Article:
This means that children as young as 12 could be subject to 'solitary confinement' (defined as 22 hours per day in a cell without meaningful human contact). We suggest to the Committee that this is totally unacceptable. We believe that the risk of a child taking, or attempting to, take their own life is significantly increased if a child is kept in solitary confinement for 22½ hours in a 24 hour period.  We draw attention to the fact that a child would immediately be safeguarded by Children's services if he / she were confined to their room for similar amounts of time in their home.

We note that the Children's Commissioner on 8 July in a statement said:

'I am deeply concerned about the amended statutory rules for secure training centres. This legislation (The Secure Training Centre (Coronavirus) (Amendment) Rules 2020) legalises the unacceptable treatment some of the most vulnerable children in our society have been experiencing since the start of lockdown. Children in STCs can be as young as 12 and this legislation allows for restrictions to their rights, including no visits from family or professionals and severely reduced access to education and other activities'

The committee will be aware of, for example, the death of [Name], who in August 2004, at the age of 14 took his own life at a Secure Training Centre.  The jury at his inquest concluded that the manner in which he was treated at the training centre contributed to his death.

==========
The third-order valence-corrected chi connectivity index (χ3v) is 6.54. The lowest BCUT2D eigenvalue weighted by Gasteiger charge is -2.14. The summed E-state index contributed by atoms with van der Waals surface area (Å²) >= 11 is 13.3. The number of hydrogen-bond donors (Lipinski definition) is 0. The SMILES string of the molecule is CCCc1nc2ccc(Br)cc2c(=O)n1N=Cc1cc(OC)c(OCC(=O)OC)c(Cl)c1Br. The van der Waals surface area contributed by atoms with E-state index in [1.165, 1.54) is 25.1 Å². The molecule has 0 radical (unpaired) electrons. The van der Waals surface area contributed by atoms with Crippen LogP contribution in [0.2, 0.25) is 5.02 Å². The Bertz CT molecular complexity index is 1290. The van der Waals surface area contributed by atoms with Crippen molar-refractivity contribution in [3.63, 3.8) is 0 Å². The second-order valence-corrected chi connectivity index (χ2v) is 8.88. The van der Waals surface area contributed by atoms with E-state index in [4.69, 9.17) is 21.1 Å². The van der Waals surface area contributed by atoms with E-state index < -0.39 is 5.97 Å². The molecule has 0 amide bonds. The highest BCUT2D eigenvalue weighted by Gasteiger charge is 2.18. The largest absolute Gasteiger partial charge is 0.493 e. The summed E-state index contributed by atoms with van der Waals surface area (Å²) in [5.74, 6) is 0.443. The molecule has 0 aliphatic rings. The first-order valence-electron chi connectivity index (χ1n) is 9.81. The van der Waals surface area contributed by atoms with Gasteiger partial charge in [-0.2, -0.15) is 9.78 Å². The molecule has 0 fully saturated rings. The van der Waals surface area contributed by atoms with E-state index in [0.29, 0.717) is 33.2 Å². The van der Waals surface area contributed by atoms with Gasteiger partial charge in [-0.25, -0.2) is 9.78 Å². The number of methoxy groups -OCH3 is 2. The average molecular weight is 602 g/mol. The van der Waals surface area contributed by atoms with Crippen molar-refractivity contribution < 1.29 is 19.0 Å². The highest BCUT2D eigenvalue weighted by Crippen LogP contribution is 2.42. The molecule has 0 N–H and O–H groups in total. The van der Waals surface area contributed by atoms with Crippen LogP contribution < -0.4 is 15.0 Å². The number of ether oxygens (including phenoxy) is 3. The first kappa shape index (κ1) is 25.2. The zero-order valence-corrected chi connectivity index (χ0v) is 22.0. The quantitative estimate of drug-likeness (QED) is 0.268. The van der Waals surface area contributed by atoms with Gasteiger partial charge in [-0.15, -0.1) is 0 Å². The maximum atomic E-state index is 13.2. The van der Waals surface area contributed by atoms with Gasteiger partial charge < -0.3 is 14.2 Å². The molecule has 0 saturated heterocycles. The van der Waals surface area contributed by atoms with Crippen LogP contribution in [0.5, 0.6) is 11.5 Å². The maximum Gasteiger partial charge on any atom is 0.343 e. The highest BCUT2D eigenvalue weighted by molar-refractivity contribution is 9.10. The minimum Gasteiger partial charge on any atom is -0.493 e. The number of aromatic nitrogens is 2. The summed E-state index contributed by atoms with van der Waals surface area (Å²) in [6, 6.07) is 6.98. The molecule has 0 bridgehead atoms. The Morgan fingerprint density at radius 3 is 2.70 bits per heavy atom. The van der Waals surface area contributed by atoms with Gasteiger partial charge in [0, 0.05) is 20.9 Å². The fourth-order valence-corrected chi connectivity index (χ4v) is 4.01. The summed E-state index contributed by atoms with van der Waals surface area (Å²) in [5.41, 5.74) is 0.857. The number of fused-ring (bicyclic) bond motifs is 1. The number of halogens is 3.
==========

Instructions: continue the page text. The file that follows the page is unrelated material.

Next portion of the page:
We request that the Committee urgently consider the provisions of this Statutory Instrument (SI: 2020 no 664) in relation to a Local Authority’s responsibility to the welfare of children as per the provisions of the Children Act 1989.

We are aware that the Committee has received much evidence regarding the effect of closure of schools on vulnerable children. We are very concerned about and draw attention to the fact that children who have not been seen by teachers nor social workers during the lockdown period are obviously at increased risk of witnessing or being exposed to domestic abuse in their home and consequently not being adequately safeguarded.

In summary Nagalro urges the Education Select Committee to thoroughly investigate the capacity of children's services to support vulnerable children and young people and in particular (a) to scrutinise whether the DfE has demonstrated due diligence in drafting SI 445 and (b) to take into account the provisions of Statutory Instrument (SI: 2020 no 664) in relation to a Local Authority’s responsibility to the welfare of children as per the provisions of the Children Act 1989.

Covid-19 has had an enormous impact on children coming before the family courts. During the Covid-19 lockdown, the wishes and feelings of very young children and children with disabilities have not been ascertained by a professional.  Cafcass has issued new protocols whereby Children’s Guardians are to continue to work mainly remotely.  Nagalro is concerned about the welfare of this vulnerable group where the Children’s Guardian’s attendance at court is now being restricted.  Crucial decisions are being made about the future of the child and it is vital that the wishes and feelings of the child are fully represented.

Nagalro is happy to answer any queries the Committee may have regarding the above submission.


July 2020